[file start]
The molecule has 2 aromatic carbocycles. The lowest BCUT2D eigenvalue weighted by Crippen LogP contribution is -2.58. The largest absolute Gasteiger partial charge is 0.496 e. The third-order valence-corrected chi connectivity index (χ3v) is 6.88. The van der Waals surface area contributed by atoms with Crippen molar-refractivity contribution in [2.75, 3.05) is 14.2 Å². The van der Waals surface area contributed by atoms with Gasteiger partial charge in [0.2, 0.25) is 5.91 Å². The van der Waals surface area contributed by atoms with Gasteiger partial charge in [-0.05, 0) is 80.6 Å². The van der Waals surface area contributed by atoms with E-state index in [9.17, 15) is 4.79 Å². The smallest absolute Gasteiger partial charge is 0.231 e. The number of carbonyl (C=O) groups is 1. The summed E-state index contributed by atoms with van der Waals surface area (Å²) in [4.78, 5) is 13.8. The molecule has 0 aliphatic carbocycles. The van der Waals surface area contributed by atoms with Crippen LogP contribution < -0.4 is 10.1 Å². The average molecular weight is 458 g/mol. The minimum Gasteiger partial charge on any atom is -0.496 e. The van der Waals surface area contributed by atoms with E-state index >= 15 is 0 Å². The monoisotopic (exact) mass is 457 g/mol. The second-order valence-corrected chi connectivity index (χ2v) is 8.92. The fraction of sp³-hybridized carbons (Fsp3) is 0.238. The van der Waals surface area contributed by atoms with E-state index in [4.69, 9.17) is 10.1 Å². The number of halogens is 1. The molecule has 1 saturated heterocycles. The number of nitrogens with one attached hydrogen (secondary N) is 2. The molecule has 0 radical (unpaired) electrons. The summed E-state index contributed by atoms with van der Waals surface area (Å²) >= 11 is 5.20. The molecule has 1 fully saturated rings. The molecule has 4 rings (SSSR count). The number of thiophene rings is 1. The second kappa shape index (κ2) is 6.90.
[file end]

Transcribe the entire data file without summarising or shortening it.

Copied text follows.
The molecule has 2 aromatic carbocycles. The lowest BCUT2D eigenvalue weighted by Crippen LogP contribution is -2.58. The largest absolute Gasteiger partial charge is 0.496 e. The third-order valence-corrected chi connectivity index (χ3v) is 6.88. The van der Waals surface area contributed by atoms with Crippen molar-refractivity contribution in [2.75, 3.05) is 14.2 Å². The van der Waals surface area contributed by atoms with Gasteiger partial charge in [0.2, 0.25) is 5.91 Å². The van der Waals surface area contributed by atoms with Gasteiger partial charge in [-0.05, 0) is 80.6 Å². The van der Waals surface area contributed by atoms with E-state index in [9.17, 15) is 4.79 Å². The smallest absolute Gasteiger partial charge is 0.231 e. The number of carbonyl (C=O) groups is 1. The summed E-state index contributed by atoms with van der Waals surface area (Å²) in [4.78, 5) is 13.8. The molecule has 0 aliphatic carbocycles. The van der Waals surface area contributed by atoms with Crippen LogP contribution < -0.4 is 10.1 Å². The average molecular weight is 458 g/mol. The minimum Gasteiger partial charge on any atom is -0.496 e. The van der Waals surface area contributed by atoms with E-state index >= 15 is 0 Å². The monoisotopic (exact) mass is 457 g/mol. The second-order valence-corrected chi connectivity index (χ2v) is 8.92. The fraction of sp³-hybridized carbons (Fsp3) is 0.238. The van der Waals surface area contributed by atoms with E-state index in [4.69, 9.17) is 10.1 Å². The number of halogens is 1. The molecule has 1 saturated heterocycles. The number of nitrogens with one attached hydrogen (secondary N) is 2. The molecule has 0 radical (unpaired) electrons. The summed E-state index contributed by atoms with van der Waals surface area (Å²) >= 11 is 5.20. The molecule has 1 fully saturated rings. The molecule has 4 rings (SSSR count). The number of thiophene rings is 1. The second kappa shape index (κ2) is 6.90.